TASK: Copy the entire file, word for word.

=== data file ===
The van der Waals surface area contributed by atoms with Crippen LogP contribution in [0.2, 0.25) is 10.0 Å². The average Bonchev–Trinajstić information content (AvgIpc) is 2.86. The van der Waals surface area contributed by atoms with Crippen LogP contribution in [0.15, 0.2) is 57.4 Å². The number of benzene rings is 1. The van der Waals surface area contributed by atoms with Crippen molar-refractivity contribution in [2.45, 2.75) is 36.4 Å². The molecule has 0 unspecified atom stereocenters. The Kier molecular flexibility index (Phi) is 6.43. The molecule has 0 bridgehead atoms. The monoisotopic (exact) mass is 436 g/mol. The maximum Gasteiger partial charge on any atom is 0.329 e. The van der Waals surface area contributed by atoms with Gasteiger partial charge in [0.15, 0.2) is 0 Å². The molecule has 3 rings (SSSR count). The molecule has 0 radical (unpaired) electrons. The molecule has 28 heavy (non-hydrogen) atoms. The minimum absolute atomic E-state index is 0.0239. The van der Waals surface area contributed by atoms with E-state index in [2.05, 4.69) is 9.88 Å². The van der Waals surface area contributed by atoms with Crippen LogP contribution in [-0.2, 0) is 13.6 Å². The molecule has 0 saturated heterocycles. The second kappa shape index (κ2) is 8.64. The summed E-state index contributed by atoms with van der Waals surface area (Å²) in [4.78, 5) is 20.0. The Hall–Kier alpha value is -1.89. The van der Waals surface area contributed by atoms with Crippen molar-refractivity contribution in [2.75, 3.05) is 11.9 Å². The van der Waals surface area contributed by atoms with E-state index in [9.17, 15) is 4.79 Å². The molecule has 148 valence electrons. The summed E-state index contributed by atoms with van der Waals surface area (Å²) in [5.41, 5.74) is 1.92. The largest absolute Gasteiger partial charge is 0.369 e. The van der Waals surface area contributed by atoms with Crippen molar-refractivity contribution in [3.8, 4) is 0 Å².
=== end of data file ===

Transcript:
The van der Waals surface area contributed by atoms with Crippen LogP contribution in [0.2, 0.25) is 10.0 Å². The average Bonchev–Trinajstić information content (AvgIpc) is 2.86. The van der Waals surface area contributed by atoms with Crippen LogP contribution in [0.15, 0.2) is 57.4 Å². The number of benzene rings is 1. The van der Waals surface area contributed by atoms with Crippen molar-refractivity contribution in [2.45, 2.75) is 36.4 Å². The molecule has 0 unspecified atom stereocenters. The Kier molecular flexibility index (Phi) is 6.43. The molecule has 0 bridgehead atoms. The monoisotopic (exact) mass is 436 g/mol. The maximum Gasteiger partial charge on any atom is 0.329 e. The van der Waals surface area contributed by atoms with Gasteiger partial charge in [0.15, 0.2) is 0 Å². The molecule has 3 rings (SSSR count). The molecule has 0 radical (unpaired) electrons. The molecule has 28 heavy (non-hydrogen) atoms. The minimum absolute atomic E-state index is 0.0239. The van der Waals surface area contributed by atoms with E-state index in [2.05, 4.69) is 9.88 Å². The van der Waals surface area contributed by atoms with Crippen LogP contribution in [-0.2, 0) is 13.6 Å². The molecule has 0 saturated heterocycles. The second kappa shape index (κ2) is 8.64. The summed E-state index contributed by atoms with van der Waals surface area (Å²) in [4.78, 5) is 20.0. The Hall–Kier alpha value is -1.89. The van der Waals surface area contributed by atoms with Crippen molar-refractivity contribution in [2.75, 3.05) is 11.9 Å². The van der Waals surface area contributed by atoms with E-state index in [9.17, 15) is 4.79 Å². The molecule has 148 valence electrons. The summed E-state index contributed by atoms with van der Waals surface area (Å²) in [5.41, 5.74) is 1.92. The largest absolute Gasteiger partial charge is 0.369 e. The van der Waals surface area contributed by atoms with Crippen molar-refractivity contribution in [3.8, 4) is 0 Å².